Rupert Christiansen

The award-winning choreographer who fell foul of the mob

Ebullient, articulate and eminently sensible, Rosie Kay never wanted to be a martyr to the culture wars. A modern dance choreographer with an impressive track record – including 5 Soldiers, an award-winning exploration of army life, contributions to the closing ceremony of the 2012 Olympics and a fellowship at Oxford – she would rather be

Can everyone please shut up about Maria Callas?

One thing that exasperated me intensely during my many years as an opera critic was the assumption that I must be a passionate admirer of Maria Callas. She is the only prima donna who most people have heard of, and her supreme status has long been taken for granted, to the point at which the

Can ballet survive the culture wars?

Through several phases of the culture wars, ballet has served as a canary in the coal mine, its intense and exposed physicality highlighting all the issues surrounding sexuality, gender and power that have currently become our unhealthily narcissistic preoccupation. Perhaps the warnings started with the phenomenon of Vaslav Nijinsky. Against the defined masculinity and femininity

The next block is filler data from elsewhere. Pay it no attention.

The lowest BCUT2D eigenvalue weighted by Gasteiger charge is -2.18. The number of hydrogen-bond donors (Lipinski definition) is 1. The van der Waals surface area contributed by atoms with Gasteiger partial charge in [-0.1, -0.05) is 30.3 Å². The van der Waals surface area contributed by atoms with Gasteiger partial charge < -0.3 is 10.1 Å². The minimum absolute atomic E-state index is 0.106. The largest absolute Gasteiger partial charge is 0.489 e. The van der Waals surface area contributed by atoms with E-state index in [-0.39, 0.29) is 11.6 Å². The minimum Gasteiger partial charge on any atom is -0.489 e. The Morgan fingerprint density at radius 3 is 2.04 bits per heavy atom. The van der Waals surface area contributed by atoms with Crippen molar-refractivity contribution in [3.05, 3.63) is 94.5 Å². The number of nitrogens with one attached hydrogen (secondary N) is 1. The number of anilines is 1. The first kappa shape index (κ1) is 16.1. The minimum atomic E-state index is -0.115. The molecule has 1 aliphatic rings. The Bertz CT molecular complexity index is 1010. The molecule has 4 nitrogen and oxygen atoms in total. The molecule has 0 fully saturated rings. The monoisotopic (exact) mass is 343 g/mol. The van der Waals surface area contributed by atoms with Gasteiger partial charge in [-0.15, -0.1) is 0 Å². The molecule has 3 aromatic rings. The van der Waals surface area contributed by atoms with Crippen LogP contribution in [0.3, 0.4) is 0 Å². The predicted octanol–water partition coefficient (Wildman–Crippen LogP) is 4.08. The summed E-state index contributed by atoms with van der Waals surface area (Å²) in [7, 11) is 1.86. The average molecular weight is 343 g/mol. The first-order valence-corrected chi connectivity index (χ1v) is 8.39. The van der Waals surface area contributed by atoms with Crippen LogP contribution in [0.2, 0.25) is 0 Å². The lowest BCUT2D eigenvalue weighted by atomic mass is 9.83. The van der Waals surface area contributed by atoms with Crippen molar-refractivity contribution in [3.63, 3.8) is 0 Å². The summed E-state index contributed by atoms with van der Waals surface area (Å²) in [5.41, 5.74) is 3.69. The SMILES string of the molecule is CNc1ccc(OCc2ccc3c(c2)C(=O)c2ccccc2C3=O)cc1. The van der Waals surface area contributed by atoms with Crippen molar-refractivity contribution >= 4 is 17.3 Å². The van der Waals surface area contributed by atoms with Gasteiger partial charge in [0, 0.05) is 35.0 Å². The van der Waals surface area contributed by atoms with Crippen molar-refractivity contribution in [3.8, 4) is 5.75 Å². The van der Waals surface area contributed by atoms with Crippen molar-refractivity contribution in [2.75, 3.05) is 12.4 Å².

Distressingly vulgar: Royal Ballet’s Cinderella reviewed

Despite its widespread rating as one of his masterpieces, Frederick Ashton’s Cinderella is chock full of knots, gaps and stumbling blocks – all of which the Royal Ballet’s new production throws into relief. Ashton isn’t altogether to blame: Prokofiev’s graphic score dictates an excessive amount of time given over to knockabout for the Ugly Sisters